I missed out on seeing Shadow Kingdom ‘live’, but learning that it was a video of Bob Dylan miming his way under prerecorded music made me significantly less disappointed about that. The album has officially been released, so now I’m getting the best part anyway!
I find it pretty funny that he’s randomly decided to release an album of Bob Dylan covers – and that’s not a joke, these legitimately feel like him treating his own songs the same way he treats covers. If he spends his live career breaking his old songs, this feels like him fixing them; there is a genuine concern for making even his weathered old voice sound beautiful. “Tombstone Blues” is, for reasons I can’t understand, reworked to sound much like “Black Rider” off of Rough And Rowdy Ways, and it contains the most ostentatious example of him bending an old song into a new melody, but it never pushes him to the point of losing his breath the way so many of his live reworkings have.
If there’s a new wisdom he brings to the songs, it’s that sense of being a comfortable relic that he’s carried for a few, uh, decades now. My favourite song on the album is “Just Like Tom Thumb’s Blues”; one of the worst covers I ever heard of it made the song sound like someone gently carrying a baby bird when it’s more an acidic take-down of a miserable society the narrator is giving up on. Dylan has burned out the acidic contempt and is more amused than anything by the betrayals and insults he’s witnessing. You go your way and he’ll go his. This ‘explains’ the strangely majestic feel of ‘Tombstone Blues” as well – he can see beauty and divinity in something he previously saw as clownish.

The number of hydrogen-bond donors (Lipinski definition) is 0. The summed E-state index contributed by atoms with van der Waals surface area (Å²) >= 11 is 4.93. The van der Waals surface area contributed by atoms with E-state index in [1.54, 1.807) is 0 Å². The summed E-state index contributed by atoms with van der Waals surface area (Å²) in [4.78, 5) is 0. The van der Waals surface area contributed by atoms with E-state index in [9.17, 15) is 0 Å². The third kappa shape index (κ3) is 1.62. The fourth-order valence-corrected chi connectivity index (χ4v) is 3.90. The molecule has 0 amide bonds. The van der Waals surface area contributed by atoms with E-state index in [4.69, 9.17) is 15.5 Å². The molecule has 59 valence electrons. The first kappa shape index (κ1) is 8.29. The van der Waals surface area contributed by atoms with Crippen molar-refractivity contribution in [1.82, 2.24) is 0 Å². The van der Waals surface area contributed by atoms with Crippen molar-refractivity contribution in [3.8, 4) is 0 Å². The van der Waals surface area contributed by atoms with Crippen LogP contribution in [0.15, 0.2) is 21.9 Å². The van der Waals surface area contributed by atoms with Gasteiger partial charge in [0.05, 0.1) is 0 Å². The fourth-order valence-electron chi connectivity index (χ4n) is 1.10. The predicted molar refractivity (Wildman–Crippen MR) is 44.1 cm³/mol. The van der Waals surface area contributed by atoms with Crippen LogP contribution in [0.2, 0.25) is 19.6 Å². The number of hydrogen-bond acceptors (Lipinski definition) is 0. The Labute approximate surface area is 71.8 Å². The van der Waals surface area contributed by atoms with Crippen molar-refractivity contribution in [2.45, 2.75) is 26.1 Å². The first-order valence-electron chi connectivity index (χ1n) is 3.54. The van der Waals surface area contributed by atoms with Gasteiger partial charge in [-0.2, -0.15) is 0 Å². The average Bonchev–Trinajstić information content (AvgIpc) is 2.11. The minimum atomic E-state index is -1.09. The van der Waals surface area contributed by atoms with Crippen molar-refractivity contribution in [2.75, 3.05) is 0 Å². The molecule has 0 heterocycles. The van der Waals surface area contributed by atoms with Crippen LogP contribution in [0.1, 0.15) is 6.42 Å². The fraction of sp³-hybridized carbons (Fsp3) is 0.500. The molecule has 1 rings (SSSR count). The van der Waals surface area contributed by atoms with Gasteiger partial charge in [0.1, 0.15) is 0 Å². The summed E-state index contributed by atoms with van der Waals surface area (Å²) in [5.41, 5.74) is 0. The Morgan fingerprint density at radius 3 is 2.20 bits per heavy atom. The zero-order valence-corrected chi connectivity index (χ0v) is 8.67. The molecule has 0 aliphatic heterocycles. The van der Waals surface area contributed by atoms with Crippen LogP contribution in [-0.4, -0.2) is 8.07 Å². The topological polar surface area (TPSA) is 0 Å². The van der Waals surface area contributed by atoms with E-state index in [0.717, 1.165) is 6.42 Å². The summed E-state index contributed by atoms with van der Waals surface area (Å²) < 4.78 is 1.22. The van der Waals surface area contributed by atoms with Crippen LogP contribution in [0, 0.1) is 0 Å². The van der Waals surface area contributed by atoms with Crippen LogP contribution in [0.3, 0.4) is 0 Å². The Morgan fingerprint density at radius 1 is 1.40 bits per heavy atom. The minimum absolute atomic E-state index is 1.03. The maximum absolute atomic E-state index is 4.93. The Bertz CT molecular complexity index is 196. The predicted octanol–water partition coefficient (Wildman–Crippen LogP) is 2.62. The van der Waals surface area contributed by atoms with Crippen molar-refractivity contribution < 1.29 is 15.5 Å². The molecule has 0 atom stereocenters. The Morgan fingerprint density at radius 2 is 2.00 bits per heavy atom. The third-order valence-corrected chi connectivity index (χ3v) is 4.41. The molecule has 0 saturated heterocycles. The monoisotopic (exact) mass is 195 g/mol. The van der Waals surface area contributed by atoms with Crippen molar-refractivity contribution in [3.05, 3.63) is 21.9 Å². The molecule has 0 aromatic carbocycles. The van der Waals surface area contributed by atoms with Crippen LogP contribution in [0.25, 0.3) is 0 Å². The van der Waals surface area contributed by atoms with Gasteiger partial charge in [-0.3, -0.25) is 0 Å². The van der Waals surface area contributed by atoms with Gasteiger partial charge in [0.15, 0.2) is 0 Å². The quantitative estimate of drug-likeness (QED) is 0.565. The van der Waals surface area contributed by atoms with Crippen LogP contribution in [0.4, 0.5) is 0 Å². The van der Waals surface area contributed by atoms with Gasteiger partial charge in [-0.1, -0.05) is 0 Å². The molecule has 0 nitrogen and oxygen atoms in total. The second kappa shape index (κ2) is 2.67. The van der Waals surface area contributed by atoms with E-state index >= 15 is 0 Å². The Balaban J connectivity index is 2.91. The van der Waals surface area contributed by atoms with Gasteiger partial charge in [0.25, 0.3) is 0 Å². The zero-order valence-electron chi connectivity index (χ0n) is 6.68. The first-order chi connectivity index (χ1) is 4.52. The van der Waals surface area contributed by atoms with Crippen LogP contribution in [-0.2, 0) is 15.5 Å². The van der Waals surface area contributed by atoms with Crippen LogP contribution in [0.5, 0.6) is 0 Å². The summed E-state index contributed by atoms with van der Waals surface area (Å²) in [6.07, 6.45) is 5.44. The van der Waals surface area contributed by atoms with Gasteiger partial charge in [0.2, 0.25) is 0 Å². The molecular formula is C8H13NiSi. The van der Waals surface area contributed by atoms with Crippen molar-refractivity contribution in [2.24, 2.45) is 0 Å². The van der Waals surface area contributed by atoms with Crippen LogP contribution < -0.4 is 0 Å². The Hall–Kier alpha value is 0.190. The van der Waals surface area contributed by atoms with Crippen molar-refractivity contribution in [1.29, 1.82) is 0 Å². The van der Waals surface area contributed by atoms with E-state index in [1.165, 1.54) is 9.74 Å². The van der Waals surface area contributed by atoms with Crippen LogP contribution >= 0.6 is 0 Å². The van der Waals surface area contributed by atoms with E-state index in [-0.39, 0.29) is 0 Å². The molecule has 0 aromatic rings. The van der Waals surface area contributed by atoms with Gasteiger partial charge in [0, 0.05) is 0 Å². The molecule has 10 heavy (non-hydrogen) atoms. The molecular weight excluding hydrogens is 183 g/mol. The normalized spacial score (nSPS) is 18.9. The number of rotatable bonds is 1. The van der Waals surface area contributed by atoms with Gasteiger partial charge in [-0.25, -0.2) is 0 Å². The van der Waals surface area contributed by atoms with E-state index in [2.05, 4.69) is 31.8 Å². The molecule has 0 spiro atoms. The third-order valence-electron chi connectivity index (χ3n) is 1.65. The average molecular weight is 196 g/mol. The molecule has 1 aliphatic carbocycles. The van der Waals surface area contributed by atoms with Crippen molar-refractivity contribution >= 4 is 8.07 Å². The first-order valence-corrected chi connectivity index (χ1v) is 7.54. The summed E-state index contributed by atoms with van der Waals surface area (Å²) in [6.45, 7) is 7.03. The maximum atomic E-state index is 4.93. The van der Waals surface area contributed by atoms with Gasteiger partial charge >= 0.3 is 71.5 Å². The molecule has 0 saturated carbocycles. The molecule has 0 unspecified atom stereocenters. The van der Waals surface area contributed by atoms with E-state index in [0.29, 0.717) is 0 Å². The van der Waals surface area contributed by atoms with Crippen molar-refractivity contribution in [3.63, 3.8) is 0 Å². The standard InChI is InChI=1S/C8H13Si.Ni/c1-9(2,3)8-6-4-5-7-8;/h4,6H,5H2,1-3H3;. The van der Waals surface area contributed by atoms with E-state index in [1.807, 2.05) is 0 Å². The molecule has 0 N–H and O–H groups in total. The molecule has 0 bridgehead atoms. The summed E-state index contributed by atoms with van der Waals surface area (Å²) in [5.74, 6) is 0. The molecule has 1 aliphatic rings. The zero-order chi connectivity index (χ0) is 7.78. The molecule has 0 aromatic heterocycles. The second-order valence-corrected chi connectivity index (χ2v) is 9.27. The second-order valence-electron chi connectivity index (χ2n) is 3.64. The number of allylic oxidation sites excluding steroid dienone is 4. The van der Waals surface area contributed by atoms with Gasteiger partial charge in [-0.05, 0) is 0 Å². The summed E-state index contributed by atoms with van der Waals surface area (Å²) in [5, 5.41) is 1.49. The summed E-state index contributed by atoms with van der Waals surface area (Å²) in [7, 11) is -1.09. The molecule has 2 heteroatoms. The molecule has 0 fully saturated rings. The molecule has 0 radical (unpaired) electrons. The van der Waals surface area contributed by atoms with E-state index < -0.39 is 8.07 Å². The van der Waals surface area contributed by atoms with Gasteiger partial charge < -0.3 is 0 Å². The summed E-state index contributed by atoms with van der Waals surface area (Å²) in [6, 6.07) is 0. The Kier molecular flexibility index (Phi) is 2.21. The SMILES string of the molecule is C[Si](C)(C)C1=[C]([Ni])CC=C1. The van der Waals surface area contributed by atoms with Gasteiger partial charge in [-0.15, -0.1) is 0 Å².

I also find it curious how Dylan has all the music seem to flow as one uninterrupted piece of music. Beloved Soluter silverwheel has frequently joked about how the one unifying element across all of Dylan’s live performances is that nobody in any of his bands ever knows when the song is over, and not only does this have that feel, it exaggerates it. The spaces between song feel like like outtros and more like their own small pieces of music between larger songs. Is this the one way he’s allowing himself to ignore traditional structure – this one element in which he is happily ignoring ‘good taste’ for something that risks abrasiveness?